In my many years as a corporate executive, senior management consultant and military officer, I’ve been often asked why professionals have a tendency to argue amongst themselves. This blog focuses on some of the reasons why executives and leader/managers often have heated discussions; it provides some insights into how to better understand the drivers behind arguments, and it offers remedies to minimize these events.
Let’s start with why we argue. One basis behind arguing is that “we think the other guy is the problem.” They may be:
- Controlling: “We always have to do everything around here my boss’ way. He acts like his ideas are better than anyone else’s.”
- Naïve: “This new manager has some substantial ideas about modifying our process – we just don’t think he remotely understands what he’s up against here”.
- Self-focused or selfish: “The regional VP ‘forgot’ to mention that the idea he was pushing wasn’t his own.”
This list is by no means exhaustive but these are some of the more commonly cited perceptions that are the basis behind arguments.
If the person we’re arguing with is stubborn, we dig our heels in and assert ourselves even more intensively in an attempt to break through whatever is keeping them from seeing what is “sensible”. If the other person is naïve, we try to educate them about how life really is. If they’re being selfish or manipulative, we may decide to be quite forthright and call them on those behaviors.
It is important to note that just as we might think the other person is the problem, they quite likely believe that we are the problem. We are each trying to make sense in our own respective story of ‘what happened’. The challenging discussions arise at precisely those times where critical parts of our story collide with another person’s story. We assume the collision is because of how the other person is and they assume it’s because of how we are. Arguing creates a real problem in challenging discussions as it actually inhibits change. Telling someone to change makes it less rather than more likely that they will. This is because people almost never change without first feeling they’ve been understood.
We each see our respective worlds differently because our stories are built-in, often unconscious but systematic ways. That is:
- We take information in. We experience the world (sights, sounds and feelings)
- We interpret what we see, hear and feel -we give it meaning
- We draw conclusions about what is happening around us
In challenging discussions too often we trade only conclusions back and forth without getting down to where the real action is: the information and interpretations that lead each of us to see the world the way we do.
Here are some crucial things to think about:
I. We have different information.
We notice different things. What we notice has a great deal to do with who we are and what we care about.
- Some of us pay much more attention to feelings and relationships.
- Others, to status and power or to facts and logic.
- Some of us want to prove we’re “right”.
- Others want to avoid conflict or smooth it over.
- Some of us tend to see ourselves as victims and others as heroes or observers or survivors.
Therefore, the information we pay attention to varies accordingly.
In addition to selecting different information, we have access to different information. For example, others have access to information about themselves and their unique characteristics and what makes them “tick” that we don’t. We each know ourselves better than anyone else can. They know the constraints they are working under- we don’t. They know their hopes, dreams and fears- we don’t.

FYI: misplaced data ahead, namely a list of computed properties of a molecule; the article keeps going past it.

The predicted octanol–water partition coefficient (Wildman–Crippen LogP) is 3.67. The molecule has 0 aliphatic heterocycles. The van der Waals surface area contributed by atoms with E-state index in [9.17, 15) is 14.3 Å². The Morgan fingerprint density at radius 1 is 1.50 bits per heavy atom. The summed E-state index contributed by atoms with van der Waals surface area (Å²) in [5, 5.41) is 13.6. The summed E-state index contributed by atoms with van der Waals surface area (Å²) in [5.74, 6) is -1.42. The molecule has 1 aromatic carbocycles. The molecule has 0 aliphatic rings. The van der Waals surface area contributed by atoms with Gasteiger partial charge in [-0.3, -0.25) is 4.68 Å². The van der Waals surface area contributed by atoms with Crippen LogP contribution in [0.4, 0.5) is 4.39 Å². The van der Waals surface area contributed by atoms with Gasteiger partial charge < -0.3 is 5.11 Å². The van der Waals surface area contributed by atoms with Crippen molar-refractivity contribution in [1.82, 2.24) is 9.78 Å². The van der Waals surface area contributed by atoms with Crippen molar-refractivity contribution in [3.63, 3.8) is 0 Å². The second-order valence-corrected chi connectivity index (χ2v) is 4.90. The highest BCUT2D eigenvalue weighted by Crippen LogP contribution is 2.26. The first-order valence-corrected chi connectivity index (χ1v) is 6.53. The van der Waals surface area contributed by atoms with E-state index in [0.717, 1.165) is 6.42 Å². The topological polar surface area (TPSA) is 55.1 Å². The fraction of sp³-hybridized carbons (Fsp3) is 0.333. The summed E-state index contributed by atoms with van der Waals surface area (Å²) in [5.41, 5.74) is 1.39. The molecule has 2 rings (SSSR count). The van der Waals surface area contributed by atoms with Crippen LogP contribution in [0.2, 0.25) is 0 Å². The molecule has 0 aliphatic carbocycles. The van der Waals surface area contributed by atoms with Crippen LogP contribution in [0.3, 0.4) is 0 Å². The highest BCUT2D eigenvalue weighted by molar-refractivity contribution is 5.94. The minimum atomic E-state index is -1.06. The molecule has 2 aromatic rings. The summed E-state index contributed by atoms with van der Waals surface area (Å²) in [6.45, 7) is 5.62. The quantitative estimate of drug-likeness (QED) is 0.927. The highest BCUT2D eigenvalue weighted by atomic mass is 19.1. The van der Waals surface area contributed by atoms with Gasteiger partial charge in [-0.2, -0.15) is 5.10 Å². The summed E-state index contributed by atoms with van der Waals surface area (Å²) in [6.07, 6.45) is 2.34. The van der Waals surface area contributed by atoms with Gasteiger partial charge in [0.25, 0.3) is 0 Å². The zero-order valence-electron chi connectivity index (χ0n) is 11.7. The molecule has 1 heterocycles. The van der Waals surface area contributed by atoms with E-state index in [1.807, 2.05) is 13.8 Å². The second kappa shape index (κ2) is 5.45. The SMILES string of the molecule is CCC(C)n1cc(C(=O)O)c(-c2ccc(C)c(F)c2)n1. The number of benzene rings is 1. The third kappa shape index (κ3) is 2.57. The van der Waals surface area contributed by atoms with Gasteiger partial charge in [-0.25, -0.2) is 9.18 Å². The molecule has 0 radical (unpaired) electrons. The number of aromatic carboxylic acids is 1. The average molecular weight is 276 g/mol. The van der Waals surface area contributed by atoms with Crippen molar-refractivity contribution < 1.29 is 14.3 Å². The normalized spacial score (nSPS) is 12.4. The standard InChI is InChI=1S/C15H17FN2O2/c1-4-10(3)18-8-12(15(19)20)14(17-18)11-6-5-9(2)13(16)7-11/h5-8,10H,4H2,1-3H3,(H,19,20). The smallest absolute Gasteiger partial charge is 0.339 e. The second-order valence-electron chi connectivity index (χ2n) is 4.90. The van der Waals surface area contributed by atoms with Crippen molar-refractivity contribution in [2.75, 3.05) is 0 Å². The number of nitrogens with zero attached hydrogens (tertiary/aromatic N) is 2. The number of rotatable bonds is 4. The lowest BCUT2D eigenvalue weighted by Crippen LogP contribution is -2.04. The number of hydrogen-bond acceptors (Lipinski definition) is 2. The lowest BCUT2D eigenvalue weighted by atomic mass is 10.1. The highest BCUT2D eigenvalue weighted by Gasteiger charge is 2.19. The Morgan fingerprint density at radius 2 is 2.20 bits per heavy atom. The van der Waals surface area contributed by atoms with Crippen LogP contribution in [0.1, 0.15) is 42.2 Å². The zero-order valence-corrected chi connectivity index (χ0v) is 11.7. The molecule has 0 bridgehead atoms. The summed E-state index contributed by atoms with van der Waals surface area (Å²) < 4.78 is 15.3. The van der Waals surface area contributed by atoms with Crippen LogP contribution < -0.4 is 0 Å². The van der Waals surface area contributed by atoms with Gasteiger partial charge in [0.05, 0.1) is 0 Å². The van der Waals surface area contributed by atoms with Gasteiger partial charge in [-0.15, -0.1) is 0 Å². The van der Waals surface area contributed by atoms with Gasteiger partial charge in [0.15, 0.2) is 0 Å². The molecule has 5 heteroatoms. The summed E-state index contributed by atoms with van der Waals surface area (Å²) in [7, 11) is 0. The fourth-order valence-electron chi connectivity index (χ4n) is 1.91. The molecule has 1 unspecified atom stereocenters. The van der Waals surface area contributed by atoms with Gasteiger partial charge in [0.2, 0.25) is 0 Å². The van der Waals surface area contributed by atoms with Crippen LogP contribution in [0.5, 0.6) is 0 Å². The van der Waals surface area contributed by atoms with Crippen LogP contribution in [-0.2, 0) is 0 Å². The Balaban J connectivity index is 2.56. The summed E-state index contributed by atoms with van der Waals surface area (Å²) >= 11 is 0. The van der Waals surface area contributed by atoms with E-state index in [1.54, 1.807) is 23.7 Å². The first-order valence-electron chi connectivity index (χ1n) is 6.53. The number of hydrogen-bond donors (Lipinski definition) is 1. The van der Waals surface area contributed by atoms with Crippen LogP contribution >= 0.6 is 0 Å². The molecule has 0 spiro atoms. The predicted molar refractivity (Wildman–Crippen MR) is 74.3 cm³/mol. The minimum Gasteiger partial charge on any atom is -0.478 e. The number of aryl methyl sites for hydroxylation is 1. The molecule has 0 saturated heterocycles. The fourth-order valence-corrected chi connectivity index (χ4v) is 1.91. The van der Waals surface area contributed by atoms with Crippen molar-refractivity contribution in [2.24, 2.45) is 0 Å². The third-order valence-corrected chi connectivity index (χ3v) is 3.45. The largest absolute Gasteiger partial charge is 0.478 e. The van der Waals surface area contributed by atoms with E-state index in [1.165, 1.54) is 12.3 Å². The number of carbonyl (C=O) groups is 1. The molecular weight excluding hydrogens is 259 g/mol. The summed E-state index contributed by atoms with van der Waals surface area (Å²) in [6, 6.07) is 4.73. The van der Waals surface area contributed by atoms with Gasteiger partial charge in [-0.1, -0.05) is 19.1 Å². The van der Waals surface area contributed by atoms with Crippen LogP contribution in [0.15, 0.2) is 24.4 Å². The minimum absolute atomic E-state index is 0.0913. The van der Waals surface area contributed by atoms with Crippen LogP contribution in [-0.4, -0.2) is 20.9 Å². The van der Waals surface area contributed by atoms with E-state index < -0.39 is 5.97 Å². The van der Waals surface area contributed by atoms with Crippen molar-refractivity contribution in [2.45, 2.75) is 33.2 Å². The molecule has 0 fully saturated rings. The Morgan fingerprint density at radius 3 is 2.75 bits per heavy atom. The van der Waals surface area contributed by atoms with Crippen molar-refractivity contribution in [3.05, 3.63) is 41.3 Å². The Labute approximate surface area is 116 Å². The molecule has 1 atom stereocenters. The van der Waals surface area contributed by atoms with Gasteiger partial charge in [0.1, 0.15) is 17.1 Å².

II. We have different interpretations.
There are two especially important factors in how we interpret what we see. They are our own past experiences and the implicit rules we’ve learned about how things should and should not be performed or accomplished.
- We are influenced by past experiences. The past gives meaning to the present. Frequently, it’s only in the context of someone’s past experience that we can understand why what they are saying or doing makes any kind of sense.
- Every strong view you have is profoundly influenced by your past. Often we are not even aware of how these experiences effect our interpretation of the world. We simply believe that this is the way things are.
- We apply different implicit rules. Our past experiences often develop into “rules” by which we live our lives and, whether we’re aware of them or not, we all follow such rules. The problem often occurs when our rules collide. Our implicit rules often take the form of things people should or shouldn’t do. For example, “you should never criticize a colleague in front of others”, “you should never squeeze the toothpaste in the middle”, “you should spend money on education not on frivolous purchases like clothes and cars”, “you shouldn’t let the kids watch more than two hours of television a day.” The list is endless.
What’s crucial in all of these comments is that in order to bring clarity and mutual understanding to the conversation that is starting off as argumentative, you’ve got to be willing to try to understand the other person’s point of view. That does not mean you have to agree with their point of view or that you’re required to give up your own. I do suggest, however, that you carefully investigate the merit of both sides and then decide on the best course of action.
These are some of the components that most frequently mark argumentative discussions. Know each other’s starting points; mutually investigate and consider the different information issues and differing interpretation possibilities. It becomes important early on to investigate these issues to find common ground and gain appreciation for the validity of both your and their positions. This is the beginning step of moving away from argument and towards cooperative, workable solutions.